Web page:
Q&A and Transparency

A shop Q&A (see here for sake Q&A) follows along with a mission statement and a statement of transparency regarding pricing models, carbon offsets, employee compensation and charity initiatives. 

Q&A

You don't have X sake in your online shop. Do you have it in the store?
Probably not as the webshop is updated regularly, but it's pretty easy to special order sake that is available from the distributor and have it ready on a 1-2 day turnaround. We really only ever stock 2-4 bottles at a time because of the shop's small size, occasionally a case or more for seasonal or special order sake, so larger orders may require advance notice to fulfill.
As an alternative, you can find an in-person selection of sake at local retailers Wellspent Market (stocked by Fulamingo), Uwajimaya in Beaverton, and even at H-Mart in SE. But in each of these cases I recommend coming with a clear idea of what you want: none have a sake sommelier on staff to assist (Eric is on site at Wellspent Mondays). I also recommend looking closely at bottling dates when you're in large grocery stores: inventory isn't managed closely, so it's not unusual to find bottles that are well past their prime. Aim for a year or less if you're not familiar with the bottle and its aging curve.
Is your website a reflection of your actual inventory?
Yes! This website reflects actual, in-person inventory on the shelf and is updated live. Some retailers have an over-inflated list of all "possible" inventory on their website, and when they receive an order will place that order against the distributor, hoping it's in stock. This lowers their overhead and encourages you to buy so that even if it isn't in stock, they can offer an alternative. This drop-shipper model is becoming really common, but I've had some bad experiences with it as a customer and I don't feel it's a good service model.
So: if you see it on the website, it's available!
Returns/exchanges
Within 30 days of purchase and for returns made in person, if the sake has a flaw of some kind (it's too old and tastes off, has light or heat damage, cork taint, microbial taint or anything of this ilk) please bring the bottle back, we'll refund your purchase 100%. If the sake is in good condition but you don't like it (not to your taste, you figured out you really don't like umeshu for instance) I'm happy to exchange.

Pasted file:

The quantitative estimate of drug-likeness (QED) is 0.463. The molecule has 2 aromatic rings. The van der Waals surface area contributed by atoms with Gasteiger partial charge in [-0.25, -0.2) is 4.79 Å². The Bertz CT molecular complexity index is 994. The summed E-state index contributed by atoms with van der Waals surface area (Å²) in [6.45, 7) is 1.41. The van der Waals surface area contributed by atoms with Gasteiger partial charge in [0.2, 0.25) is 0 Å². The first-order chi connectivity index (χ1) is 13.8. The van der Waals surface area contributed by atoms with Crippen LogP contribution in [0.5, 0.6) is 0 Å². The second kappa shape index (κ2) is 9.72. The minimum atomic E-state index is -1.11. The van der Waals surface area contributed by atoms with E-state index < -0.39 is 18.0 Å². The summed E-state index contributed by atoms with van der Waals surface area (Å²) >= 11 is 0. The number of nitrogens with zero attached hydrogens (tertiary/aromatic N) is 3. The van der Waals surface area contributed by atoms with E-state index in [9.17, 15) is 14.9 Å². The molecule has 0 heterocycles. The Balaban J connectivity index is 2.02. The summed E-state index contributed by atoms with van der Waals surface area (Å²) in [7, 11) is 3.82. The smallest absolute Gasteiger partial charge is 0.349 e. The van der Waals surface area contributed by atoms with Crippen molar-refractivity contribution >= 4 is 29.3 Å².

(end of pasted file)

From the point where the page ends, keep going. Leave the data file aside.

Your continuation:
If you purchase anything from the bar (drink, food, etc) and you're not feeling it, let us know ASAP so that we can switch it out for something you'll enjoy.
Mission and Transparency Statement
  • Sunflower is committed to providing staff with a living wage, competitive benefits, training and education, and profit sharing. Our goal is to expand ethically and position a role at Sunflower as a career. The result is that as of reopening 2022, Sunflower is just little ol' me :) and occasionally friends lending a hand. Expansion will only happen if it can be done ethically.
  • Sunflower is committed to raising the overall level of sake knowledge in the industry, and will endeavor to provide equal access to community members of all financial backgrounds. To that end, Sunflower is:
    • Making a percentage of class/educational event tickets available to low income students at a partially or fully subsidized rate 
    • Charging reduced class tuition as a baseline for industry members (as verified by an active OLCC license or food handler's permit)
    • Offering a baseline industry discount of 10% on all merchandise
    • Available to mentor eligible candidates or connect potential mentees with mentors in the sake industry.
  • At least 5% of event profits will be donated to causes that provide support to agricultural workers, diversity in the drinks industry, and AAPI community organizations.
  • (Actual) green business initiatives:
    • Carbon offsets integrated into shipping costs via EcoCart
    • Local sourcing of merchandise, serveware, and shipping materials whenever possible, including providing a list of vendors and industry partners on request.
    • Support of local artists, producers and creatives through representation and fair pricing of merchandise, and avoiding the sale of mass-produced products shipped long distances.
    • Locally sourced and sustainably farmed ingredients are utilized in the menu whenever possible.
  • Transparent pricing

 

Pricing Transparency Statement